The image above is a lively and evocative glimpse into the history of a Sydney reserve which has been a popular recreational reserve for Sydney residents for well over a century, Parsley Bay.
What we now know as Parsley Bay is the traditional lands of the Birrabirragal group but it wasn’t long after European colonisation that the land around Parsley Bay was securely in the hands of European settlers. In 1792 Thomas Laycock, the Deputy Commissioner General, was given a grant of eighty acres of land at the head of Parsley Bay. This is the first known use of the name Parsley Bay. The land passed through several owners and was expanded over the following years before being purchased by the Wentworth family in 1827. Parsley Bay then became just one small part of the Wentworth family’s Vaucluse Estate.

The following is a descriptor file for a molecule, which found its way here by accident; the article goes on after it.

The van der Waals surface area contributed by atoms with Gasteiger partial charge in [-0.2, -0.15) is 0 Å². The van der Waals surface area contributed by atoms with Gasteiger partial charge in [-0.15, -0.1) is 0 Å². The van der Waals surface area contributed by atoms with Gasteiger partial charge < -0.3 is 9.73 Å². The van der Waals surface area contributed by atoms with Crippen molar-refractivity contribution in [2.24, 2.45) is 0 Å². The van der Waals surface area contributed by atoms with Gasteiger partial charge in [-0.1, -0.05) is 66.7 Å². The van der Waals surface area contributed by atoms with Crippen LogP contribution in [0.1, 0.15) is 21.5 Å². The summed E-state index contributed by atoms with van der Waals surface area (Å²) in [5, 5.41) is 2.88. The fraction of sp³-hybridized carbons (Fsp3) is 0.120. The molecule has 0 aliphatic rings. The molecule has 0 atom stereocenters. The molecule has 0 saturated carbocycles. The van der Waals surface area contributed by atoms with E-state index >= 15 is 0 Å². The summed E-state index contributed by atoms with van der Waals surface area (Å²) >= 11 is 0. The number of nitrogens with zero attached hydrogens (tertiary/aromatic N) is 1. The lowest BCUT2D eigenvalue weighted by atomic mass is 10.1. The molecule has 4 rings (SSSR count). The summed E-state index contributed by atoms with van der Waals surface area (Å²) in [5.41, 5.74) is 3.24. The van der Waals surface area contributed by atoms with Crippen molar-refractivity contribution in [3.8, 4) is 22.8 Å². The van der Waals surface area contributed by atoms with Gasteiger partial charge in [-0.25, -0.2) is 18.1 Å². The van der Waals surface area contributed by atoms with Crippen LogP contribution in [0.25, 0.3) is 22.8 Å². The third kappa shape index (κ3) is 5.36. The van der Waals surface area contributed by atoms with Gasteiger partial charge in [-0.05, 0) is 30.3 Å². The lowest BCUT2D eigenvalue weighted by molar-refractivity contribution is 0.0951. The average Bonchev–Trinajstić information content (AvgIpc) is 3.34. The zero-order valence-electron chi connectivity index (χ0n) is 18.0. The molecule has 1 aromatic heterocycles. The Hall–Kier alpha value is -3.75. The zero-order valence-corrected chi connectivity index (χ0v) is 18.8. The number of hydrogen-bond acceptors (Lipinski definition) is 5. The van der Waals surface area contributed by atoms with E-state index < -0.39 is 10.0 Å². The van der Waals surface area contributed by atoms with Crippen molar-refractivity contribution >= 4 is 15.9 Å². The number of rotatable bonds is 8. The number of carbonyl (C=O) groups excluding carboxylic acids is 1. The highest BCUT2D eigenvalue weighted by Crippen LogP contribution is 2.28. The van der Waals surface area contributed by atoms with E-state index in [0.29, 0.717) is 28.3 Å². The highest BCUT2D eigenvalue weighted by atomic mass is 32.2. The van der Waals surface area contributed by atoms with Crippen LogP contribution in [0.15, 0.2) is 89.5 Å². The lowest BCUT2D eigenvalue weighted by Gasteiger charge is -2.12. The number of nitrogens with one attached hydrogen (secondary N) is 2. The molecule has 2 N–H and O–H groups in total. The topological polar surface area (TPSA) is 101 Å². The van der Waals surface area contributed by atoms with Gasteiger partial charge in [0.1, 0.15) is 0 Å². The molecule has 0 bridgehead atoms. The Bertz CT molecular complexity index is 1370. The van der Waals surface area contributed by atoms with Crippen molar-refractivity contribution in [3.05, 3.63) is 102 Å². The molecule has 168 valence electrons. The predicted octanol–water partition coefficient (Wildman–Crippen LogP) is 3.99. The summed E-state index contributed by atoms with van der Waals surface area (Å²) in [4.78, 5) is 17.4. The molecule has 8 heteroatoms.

Though the land was in private hands, that did not stop Sydney siders from accessing and using Parsley Bay and even before the area became a public reserve, there is evidence that the area was used by the public for picnics and camping. In 1905 though, William Notting and his Harbour Foreshores Vigilance Committee lobbied the Government to provide public access to various locations around the harbour waterfront. Parsley Bay was one of these locations and in 1906 was resumed by the Government in order to create a public reserve. It was the first area of land to be secured by the Harbour Foreshore Vigilance Committee and went on to become an ever more popular area for picnicking, camping and making merry.